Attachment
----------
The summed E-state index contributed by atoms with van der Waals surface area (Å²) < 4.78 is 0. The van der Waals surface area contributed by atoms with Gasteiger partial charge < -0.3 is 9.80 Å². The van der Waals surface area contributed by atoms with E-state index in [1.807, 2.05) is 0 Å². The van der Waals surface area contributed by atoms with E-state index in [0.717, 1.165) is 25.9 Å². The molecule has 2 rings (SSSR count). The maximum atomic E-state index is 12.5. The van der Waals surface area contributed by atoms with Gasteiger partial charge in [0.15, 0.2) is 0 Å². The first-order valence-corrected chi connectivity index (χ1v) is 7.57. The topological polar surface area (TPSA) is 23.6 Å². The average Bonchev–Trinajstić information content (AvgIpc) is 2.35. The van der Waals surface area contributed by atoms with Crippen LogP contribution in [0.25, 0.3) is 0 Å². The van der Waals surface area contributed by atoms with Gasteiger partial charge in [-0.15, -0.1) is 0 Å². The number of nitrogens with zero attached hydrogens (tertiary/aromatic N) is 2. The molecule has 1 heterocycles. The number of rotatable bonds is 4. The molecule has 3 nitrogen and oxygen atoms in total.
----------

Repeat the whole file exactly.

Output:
The summed E-state index contributed by atoms with van der Waals surface area (Å²) < 4.78 is 0. The van der Waals surface area contributed by atoms with Gasteiger partial charge < -0.3 is 9.80 Å². The van der Waals surface area contributed by atoms with E-state index in [1.807, 2.05) is 0 Å². The van der Waals surface area contributed by atoms with E-state index in [0.717, 1.165) is 25.9 Å². The molecule has 2 rings (SSSR count). The maximum atomic E-state index is 12.5. The van der Waals surface area contributed by atoms with Gasteiger partial charge in [0.15, 0.2) is 0 Å². The first-order valence-corrected chi connectivity index (χ1v) is 7.57. The topological polar surface area (TPSA) is 23.6 Å². The average Bonchev–Trinajstić information content (AvgIpc) is 2.35. The van der Waals surface area contributed by atoms with Crippen LogP contribution in [0.25, 0.3) is 0 Å². The van der Waals surface area contributed by atoms with Gasteiger partial charge in [-0.15, -0.1) is 0 Å². The number of nitrogens with zero attached hydrogens (tertiary/aromatic N) is 2. The molecule has 1 heterocycles. The number of rotatable bonds is 4. The molecule has 3 nitrogen and oxygen atoms in total.